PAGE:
Before the Cold War melted away a couple of decades ago, it was common to hear idealists proclaim that a “world government” was the solution to stopping wars, arms races and various other ills that have plagued the human race since the first caveman required stitches due to an aggressively swung wooden club.
One big government would — the theory went — force the miscreants in the Kremlin and the White House to stop threatening each other with annihilating bombings, and instead provide bowls of rice and milk to the world’s starving millions.
World government seems such a quaint 1970s idea, but some people — such as UN-crat for life Stephen Lewis — won’t concede the notion is outdated and dangerous.
The modern argument has morphed into devotional support for the United Nations, which is deified by its supporters as far more principled and just than any state government could ever be, because it
truly encompasses the hopes and dreams of all mankind for peace and tranquility. You can read about it in pamphlets.
Idealism, then as now, is wonderful and necessary, but not at the expense of the facts “on the ground,” as today’s generals and news anchors like to quip.
Purveyors of world government overlook a simple but important facet of governance: as power increases, so also does the tendency toward corruption.
The UN’s influence has risen since the end of the Cold War, but there is scant evidence that its representatives and bureaucrats are any more principled or moral than those who toil for state governments.
There have been headline-making scandals, such as the UN bureaucrats who made billions by trading food for oil when sanctions had been put on Saddam Hussein’s Iraq. UN soldiers and employees have been implicated in sexual abuse and rape in the Congo civil war. And, of course, the UN General Assembly in New York now serves as one of the premier institutions worldwide in reviving and reinforcing anti-Semitism.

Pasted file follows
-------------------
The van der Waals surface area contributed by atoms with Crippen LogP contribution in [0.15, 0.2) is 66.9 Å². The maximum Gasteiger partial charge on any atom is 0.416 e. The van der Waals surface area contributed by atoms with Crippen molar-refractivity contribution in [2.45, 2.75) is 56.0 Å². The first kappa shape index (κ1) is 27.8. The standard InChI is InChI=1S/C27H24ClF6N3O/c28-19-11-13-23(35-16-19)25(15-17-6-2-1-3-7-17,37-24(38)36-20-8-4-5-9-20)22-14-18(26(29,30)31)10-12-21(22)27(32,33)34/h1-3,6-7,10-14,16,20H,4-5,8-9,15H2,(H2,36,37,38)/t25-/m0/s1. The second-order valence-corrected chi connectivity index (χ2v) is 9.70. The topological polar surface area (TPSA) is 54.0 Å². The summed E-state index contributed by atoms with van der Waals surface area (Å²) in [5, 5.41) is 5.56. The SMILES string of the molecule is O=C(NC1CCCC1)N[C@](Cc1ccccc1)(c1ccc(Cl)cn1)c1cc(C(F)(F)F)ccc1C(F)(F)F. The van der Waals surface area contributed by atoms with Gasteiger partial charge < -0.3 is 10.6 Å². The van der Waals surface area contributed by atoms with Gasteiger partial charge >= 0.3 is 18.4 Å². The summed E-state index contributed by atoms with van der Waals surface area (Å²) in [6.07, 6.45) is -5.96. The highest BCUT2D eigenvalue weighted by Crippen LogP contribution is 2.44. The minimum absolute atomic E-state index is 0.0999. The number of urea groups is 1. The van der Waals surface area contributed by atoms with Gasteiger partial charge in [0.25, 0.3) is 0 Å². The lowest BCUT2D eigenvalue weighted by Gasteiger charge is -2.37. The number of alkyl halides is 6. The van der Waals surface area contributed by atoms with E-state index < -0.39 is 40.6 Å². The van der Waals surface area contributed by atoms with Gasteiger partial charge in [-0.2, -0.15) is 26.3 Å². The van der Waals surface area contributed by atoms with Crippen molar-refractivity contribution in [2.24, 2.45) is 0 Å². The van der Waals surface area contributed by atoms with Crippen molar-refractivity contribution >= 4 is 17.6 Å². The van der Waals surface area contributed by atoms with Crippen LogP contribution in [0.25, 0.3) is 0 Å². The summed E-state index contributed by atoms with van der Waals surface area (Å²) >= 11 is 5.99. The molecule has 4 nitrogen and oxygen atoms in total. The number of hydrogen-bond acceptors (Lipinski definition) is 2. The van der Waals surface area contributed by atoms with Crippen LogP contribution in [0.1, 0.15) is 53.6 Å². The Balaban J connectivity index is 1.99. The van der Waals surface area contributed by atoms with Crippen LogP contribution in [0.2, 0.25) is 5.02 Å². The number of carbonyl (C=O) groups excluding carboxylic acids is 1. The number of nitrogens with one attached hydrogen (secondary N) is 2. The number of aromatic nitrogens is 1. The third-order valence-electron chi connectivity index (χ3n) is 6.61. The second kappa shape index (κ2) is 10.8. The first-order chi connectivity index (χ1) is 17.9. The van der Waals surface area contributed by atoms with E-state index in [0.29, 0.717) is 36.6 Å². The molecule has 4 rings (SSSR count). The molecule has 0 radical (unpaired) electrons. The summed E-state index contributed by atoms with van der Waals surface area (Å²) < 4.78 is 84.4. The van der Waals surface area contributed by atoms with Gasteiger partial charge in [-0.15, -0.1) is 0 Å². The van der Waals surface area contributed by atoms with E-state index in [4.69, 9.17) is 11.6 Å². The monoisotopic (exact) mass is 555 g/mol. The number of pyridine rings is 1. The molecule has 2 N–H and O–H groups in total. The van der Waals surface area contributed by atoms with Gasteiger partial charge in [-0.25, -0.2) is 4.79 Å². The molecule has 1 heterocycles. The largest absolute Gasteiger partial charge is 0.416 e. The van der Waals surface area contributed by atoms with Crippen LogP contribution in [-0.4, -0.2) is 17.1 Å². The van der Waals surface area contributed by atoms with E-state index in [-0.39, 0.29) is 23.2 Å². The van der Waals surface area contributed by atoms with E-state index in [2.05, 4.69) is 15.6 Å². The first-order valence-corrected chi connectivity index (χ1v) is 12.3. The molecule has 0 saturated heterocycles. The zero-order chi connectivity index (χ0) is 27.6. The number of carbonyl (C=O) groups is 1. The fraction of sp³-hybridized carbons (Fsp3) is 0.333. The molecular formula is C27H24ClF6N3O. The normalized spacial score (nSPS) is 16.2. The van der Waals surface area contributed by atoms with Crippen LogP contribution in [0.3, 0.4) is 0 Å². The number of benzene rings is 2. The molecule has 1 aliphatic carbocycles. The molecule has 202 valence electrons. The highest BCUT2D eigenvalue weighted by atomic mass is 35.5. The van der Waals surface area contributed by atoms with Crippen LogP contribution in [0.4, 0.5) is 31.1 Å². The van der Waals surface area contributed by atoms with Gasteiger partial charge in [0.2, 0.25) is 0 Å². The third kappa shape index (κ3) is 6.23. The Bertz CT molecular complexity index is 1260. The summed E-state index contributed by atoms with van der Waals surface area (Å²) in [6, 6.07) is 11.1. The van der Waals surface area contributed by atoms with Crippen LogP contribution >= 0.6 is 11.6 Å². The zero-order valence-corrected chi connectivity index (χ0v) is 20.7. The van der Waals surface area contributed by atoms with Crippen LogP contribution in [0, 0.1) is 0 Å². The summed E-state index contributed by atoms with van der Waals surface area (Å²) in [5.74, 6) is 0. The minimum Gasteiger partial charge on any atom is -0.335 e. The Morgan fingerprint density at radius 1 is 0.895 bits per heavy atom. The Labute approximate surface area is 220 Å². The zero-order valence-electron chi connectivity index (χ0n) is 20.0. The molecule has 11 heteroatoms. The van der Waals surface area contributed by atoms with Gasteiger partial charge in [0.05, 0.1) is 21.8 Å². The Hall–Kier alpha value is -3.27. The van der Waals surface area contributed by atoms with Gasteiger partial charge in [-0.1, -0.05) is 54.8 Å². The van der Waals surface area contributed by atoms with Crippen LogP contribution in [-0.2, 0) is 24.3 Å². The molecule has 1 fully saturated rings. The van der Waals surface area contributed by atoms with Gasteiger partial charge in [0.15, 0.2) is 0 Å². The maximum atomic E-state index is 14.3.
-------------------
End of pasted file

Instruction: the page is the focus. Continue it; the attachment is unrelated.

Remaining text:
And this week, Postmedia News reported, the U.S. Supreme Court “upheld the tenet that the United Nations is above the law, refusing to question the world body’s legal immunity in a sexual harassment case involving one of the UN’s top former officials.”
According to the report, UN staffer Cynthia Brzak alleged that Ruud Lubbers, who was then chief of the UN’s refugee agency, had groped her after a 2003 meeting. A UN investigation determined Brzak’s allegation was true.
Investigators also heard from witnesses who claimed Lubbers, a former prime minister of the Netherlands, had groped actress Angelina Jolie while she was at the UN to be introduced as a goodwill ambassador, although no complaint was lodged after that alleged incident.
A lower U.S. court had ruled UN staffers are immune from lawsuits. According to Postmedia News, Brzak had pursued legal action after then-secretary general Kofi Annan rejected UN investigators’ recommendation that Lubbers be disciplined. That would be the same Kofi Annan who so often self-righteously lectured citizens of developed countries about their moral obligations and duties.
Brzak went so far as to state her case in a letter to U.S. President Barack Obama. As quoted by Postmedia News, she wrote, “Since the United Nations internal justice system is not independent or credible, the use of diplomatic immunity to prevent UN staff access to national legal systems is morally repugnant and … unconstitutional.”
Most world citizens would likely agree. But the UN has the law on its side. Justice will have to remain the preserve of speeches and flowery oratory.
Brian Jones is a desk editor at The Telegram. He can be reached by e-mail at firstname.lastname@example.org